The best of EcoWatch, right in your inbox. Sign up for our email newsletter!
By Andy Sharpless
In the last several weeks, Oceana and its allies won five important victories that will help protect biodiversity and increase abundance in our seas:
1. Belize bans offshore oil drilling in country's marine waters, home to the largest barrier reef in the Americas.
Belize made history in late December when it signed into law a moratorium on offshore oil drilling in the entirety of Belizean waters, which contain the second largest barrier reef system in the world (and largest in the Western Hemisphere). This decision was the culmination of more than 10 years of campaigning by Oceana and its allies, and by the tens of thousands of Belizeans committed to stopping drilling in their barrier reef. The Belize Barrier Reef—a UNESCO World Heritage site since 1996—is home to nearly 1,400 species and is critical to the livelihood of more than half of Belize's population due to its central role in Belizean tourism and fishing.
2. Chile bans bottom trawling in 98 percent of its seas.
Liesbeth van der Meer, Oceana's leader in Chile, sat next to Chile's Undersecretary of Fisheries, Pablo Berazaluce, as the country announced—in a joint statement with Oceana—that the country would ban bottom trawling in 98 percent of Chile's waters (specifically in its Exclusive Economic Zone or EEZ). This decision puts Chile at the forefront of countries stopping this destructive fishing practice, by which large weighted nets are dragged across the ocean floor, clear-cutting and destroying ocean habitat while also netting tons of other life not targeted by fishermen. This win follows several others protecting Chile's ocean habitat. In fact, the country has now made 13 percent of its waters "no take" marine areas (up from less than one percent when Oceana began campaigning on these issues).
3. Canada acts to make the status of its fisheries transparent to its citizens.
Canada's Department of Fisheries and Oceans released—for the first time—a comprehensive review of the status of fisheries in Canada along with proposed rebuilding plans (and accompanying timetables) for 19 fisheries. While this effort is only a first step, it is a major leap forward in transparency and accountability for Canada's seas.
4. 21 countries and the EU protect endangered cold-water corals throughout the Mediterranean.
Four deep-sea coral species will now be protected in the Mediterranean. The Barcelona Convention, a multi-country regional sea convention, voted in favor of adding four additional coral species—cockscomb cup coral, yellow-tree coral, yellow coral and bamboo coral—to the list (Annex II) of endangered or threatened species in the Mediterranean Sea. This action will protect these animals and also help to ensure the survival of marine life that live and depend on these underwater coral gardens. The members of the Barcelona convention include: Algeria, Bosnia and Herzegovina, Croatia, Cyprus, Egypt, the European Community, France, Greece, Israel, Italy, Lebanon, Libya, Malta, Monaco, Montenegro, Morocco, Slovenia, Spain, Syria, Tunisia and Turkey.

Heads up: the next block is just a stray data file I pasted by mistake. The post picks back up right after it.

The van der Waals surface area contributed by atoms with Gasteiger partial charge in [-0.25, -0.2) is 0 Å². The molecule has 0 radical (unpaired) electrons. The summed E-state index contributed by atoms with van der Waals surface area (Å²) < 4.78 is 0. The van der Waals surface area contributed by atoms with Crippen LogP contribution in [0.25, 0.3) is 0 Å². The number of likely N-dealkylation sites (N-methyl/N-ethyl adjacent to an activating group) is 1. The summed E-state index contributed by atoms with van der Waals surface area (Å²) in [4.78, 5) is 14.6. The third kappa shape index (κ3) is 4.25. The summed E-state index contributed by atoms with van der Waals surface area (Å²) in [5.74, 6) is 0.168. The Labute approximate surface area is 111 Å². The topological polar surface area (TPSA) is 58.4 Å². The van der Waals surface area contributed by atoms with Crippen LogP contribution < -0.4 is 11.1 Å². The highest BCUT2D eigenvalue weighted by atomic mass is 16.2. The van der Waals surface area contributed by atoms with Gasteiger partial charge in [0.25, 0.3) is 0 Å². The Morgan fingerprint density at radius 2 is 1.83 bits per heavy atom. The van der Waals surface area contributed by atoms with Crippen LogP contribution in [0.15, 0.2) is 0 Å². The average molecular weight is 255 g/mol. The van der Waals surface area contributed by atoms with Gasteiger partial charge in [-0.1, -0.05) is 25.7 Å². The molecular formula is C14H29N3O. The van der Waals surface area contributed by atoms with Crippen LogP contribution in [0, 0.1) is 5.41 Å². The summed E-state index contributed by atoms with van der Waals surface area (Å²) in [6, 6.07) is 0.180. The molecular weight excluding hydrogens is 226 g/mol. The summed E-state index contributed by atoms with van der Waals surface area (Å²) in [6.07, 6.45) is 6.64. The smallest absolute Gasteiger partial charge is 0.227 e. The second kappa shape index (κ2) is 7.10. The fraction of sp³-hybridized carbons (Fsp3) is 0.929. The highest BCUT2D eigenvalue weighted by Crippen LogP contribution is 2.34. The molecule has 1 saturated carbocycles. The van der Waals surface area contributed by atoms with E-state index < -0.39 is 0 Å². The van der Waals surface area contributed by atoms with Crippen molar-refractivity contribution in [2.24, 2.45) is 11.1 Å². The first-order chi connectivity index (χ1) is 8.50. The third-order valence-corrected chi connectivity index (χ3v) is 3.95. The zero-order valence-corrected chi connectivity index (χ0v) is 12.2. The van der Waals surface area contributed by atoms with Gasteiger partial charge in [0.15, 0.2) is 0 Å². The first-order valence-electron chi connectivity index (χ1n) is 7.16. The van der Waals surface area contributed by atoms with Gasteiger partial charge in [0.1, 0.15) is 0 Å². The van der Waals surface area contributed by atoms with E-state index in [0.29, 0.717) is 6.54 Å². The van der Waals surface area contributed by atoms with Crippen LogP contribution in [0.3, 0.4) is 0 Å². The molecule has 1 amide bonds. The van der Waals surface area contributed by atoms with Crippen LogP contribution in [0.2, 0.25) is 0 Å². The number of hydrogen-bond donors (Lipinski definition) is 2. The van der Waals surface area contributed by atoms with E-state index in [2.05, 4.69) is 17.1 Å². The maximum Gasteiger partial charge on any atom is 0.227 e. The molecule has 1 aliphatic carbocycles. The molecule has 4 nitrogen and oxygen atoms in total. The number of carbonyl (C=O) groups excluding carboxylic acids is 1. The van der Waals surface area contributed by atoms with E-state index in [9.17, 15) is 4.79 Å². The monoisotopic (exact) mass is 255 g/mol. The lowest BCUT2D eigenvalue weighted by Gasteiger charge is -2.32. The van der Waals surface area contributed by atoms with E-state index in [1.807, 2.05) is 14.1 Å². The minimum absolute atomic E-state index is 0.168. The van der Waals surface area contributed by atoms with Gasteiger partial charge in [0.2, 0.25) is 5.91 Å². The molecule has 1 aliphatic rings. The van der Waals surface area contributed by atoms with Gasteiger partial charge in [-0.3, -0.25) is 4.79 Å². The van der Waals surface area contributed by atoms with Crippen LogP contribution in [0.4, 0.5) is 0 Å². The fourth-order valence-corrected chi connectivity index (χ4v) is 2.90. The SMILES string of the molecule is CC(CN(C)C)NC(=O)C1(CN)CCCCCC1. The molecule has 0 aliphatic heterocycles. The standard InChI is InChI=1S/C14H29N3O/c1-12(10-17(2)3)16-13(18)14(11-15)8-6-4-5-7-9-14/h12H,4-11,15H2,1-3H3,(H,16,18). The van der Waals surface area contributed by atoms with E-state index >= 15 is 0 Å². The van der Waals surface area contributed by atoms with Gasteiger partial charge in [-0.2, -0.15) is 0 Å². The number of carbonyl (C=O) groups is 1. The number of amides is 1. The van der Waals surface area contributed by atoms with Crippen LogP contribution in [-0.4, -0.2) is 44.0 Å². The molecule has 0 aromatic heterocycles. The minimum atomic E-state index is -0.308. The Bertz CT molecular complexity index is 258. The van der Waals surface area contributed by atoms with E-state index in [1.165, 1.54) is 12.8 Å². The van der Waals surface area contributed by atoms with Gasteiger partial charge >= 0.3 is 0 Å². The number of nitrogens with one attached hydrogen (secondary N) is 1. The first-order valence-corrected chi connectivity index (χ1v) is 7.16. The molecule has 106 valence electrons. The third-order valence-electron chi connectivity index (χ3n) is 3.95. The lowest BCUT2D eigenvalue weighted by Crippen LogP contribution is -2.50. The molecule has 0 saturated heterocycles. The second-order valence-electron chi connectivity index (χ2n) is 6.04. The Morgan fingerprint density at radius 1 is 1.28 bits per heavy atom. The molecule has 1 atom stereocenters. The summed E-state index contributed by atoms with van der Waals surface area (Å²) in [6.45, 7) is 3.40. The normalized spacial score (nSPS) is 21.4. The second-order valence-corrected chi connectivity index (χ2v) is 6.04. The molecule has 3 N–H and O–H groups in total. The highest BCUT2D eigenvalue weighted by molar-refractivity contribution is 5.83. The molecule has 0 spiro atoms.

5. The Philippines appoints a special prosecutor to prosecute illegal commercial fishing in the country's largest marine protected area.
The government of the Philippines named a special prosecutor to pursue cases related to illegal fishing in the Tañon Strait, the largest MPA in the Philippines. Tañon Strait, a 161-kilometer strip dividing the provinces of Cebu and Negros Island, is one of the largest and most productive parts of oceans in the Philippines, accounting for 63 percent of the country's coral species and 14 types of whales and dolphins. Despite its nearly two decades as a protected area, Tañon Strait remained under constant pressure from illegal commercial fishing due to a lack of enforcement. The appointment of a special prosecutor follows several other new enforcement measures for Tañon Strait, including the use of vessel monitoring systems. The new special prosecutor has already received her first case.
These are significant victories, and only a fraction of the more than 200 that Oceana has won since its founding in 2001. In the ever-shifting political situations from Peru to the Philippines to the U.S., this has been our constant: Oceana will continue to campaign and win the victories we need to make our oceans truly biodiverse and abundant.
EcoWatch Daily Newsletter
By Dr. Brian R. Shmaefsky
One year after the Flint Water Crisis I was invited to participate in a water rights session at a conference hosted by the US Human Rights Network in Austin, Texas in 2015. The reason I was at the conference was to promote efforts by the American Association for the Advancement of Science (AAAS) to encourage scientists to shine a light on how science intersects with human rights, in the U.S. as well as in the context of international development. My plan was to sit at an information booth and share my stories about water quality projects I spearheaded in communities in Bangladesh, Colombia, and the Philippines. I did not expect to be thrown into conversations that made me reexamine how scientists use their knowledge as a public good.
The shipping industry is coming to grips with its egregious carbon footprint, as it has an outsized contribution to greenhouse gas emissions and to the dumping of chemicals into open seas. Already, the global shipping industry contributes about 2 percent of global carbon emissions, about the same as Germany, as the BBC reported.
The Jefferson Memorial in Washington, DC overlooks the Tidal Basin, a man-made body of water surrounded by cherry trees. Visitors can stroll along the water's edge, gazing up at the stately monument.
But at high tide, people are forced off parts of the path. Twice a day, the Tidal Basin floods and water spills onto the walkway.